The booming brain game industry appeals to people eager to fight age-related memory loss and otherwise boost their brain power. But can playing brain games on your phone or computer really make you smarter?
Alas, no, according to an exhaustive review of published studies on brain-training products incuding Lumosity, CogniFit and BrainHQ.
“We found little compelling evidence that practicing cognitive tasks in brain-training products produces lasting cognitive benefits for real-world cognition,” the authors of the study wrote in the journal Psychological Science in the Public Interest. “However, some training programs might well produce benefits for the trained tasks and closely-related ones.”
Led by the University of Illinois at Urbana-Champaign, the researchers focused on studies cited by brain-training companies and scientists who support their claims of effectiveness. They concluded that many of the studies were poorly designed or did not use best practices to draw clear conclusions about the effectiveness of brain training for everyday tasks.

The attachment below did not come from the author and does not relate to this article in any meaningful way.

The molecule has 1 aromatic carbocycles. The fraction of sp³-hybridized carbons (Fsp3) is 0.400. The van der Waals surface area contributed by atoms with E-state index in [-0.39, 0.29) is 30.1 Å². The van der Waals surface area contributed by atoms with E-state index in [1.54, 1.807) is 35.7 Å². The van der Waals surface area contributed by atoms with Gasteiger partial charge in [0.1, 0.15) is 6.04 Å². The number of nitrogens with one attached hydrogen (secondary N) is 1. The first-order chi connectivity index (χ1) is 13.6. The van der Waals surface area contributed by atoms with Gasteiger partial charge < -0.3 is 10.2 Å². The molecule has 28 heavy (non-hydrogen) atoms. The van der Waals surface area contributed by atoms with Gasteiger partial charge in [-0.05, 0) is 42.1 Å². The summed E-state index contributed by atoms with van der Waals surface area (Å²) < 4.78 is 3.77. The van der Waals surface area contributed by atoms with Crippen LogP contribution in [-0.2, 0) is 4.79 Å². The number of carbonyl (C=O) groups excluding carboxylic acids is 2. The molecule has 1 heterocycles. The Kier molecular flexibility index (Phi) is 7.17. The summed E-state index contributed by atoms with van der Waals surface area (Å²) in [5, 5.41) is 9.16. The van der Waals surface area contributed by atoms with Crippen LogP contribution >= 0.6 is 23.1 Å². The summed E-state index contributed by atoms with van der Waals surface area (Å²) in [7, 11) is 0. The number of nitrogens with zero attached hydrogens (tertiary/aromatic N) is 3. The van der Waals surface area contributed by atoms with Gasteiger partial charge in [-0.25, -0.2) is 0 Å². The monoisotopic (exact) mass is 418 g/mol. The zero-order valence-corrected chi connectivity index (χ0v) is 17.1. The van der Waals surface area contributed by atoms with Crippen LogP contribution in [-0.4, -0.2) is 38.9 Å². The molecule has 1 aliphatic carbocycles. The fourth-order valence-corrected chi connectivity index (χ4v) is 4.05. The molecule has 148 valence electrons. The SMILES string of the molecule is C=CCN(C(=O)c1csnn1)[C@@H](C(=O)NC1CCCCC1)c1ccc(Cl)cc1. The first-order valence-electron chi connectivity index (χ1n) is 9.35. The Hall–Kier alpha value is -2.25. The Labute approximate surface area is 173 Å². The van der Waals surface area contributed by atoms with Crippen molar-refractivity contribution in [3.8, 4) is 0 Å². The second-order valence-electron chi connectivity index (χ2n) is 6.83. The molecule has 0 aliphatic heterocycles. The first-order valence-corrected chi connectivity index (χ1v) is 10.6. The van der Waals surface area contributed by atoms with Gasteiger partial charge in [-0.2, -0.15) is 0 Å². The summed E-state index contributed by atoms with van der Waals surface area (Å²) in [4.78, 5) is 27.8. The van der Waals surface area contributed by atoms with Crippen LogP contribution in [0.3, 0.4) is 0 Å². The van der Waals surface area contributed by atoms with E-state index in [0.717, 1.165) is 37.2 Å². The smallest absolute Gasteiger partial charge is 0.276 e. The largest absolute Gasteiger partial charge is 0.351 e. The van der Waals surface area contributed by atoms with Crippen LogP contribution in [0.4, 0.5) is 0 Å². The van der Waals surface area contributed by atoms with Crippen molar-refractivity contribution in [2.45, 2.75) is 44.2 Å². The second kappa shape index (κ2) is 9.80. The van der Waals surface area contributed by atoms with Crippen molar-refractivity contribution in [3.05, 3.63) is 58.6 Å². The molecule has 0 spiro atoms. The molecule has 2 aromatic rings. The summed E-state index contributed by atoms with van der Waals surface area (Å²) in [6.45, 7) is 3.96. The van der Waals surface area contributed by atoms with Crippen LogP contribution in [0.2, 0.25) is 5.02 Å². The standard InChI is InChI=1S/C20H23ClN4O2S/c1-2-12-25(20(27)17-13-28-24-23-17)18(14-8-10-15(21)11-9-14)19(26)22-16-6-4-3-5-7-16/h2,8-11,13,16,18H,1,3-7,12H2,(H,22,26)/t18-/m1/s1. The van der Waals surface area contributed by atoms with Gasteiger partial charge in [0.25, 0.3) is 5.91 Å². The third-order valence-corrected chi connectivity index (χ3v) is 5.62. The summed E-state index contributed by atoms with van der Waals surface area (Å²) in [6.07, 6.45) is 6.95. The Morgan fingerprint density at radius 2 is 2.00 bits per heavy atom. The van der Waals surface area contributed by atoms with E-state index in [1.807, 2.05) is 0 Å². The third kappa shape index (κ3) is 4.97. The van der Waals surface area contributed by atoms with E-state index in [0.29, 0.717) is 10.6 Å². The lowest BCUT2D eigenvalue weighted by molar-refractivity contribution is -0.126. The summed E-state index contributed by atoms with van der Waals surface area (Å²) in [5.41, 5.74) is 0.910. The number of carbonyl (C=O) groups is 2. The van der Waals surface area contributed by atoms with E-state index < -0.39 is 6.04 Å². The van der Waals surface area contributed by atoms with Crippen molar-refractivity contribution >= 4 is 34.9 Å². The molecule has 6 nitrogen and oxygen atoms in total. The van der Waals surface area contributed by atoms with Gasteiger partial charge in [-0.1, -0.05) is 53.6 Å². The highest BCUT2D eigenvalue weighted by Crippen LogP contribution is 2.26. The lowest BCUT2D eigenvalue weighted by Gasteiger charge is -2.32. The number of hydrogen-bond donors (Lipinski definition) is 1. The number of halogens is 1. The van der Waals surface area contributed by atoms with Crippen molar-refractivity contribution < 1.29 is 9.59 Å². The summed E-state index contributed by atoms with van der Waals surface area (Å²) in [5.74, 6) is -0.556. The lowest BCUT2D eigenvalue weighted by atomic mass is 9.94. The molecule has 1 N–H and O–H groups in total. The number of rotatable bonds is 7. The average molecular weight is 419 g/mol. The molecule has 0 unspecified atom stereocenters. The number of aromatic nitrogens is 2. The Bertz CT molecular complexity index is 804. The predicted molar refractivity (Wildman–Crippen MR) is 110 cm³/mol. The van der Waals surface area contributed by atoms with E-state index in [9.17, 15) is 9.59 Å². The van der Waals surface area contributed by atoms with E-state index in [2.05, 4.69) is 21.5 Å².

“If your hope is to stave off the cognitive losses that sometimes accompany aging or to enhance your performance at school or in your profession, you should be skeptical of the value of any quick fixes,” the authors wrote. “The evidence largely does not support claims of broad cognitive benefits from practicing the sorts of cognitive tasks used in most brain-training software.”
The scientists suggested that those interested in staying mentally-fit consider doing activities such as exercising and reading that have proven to promote brain health.
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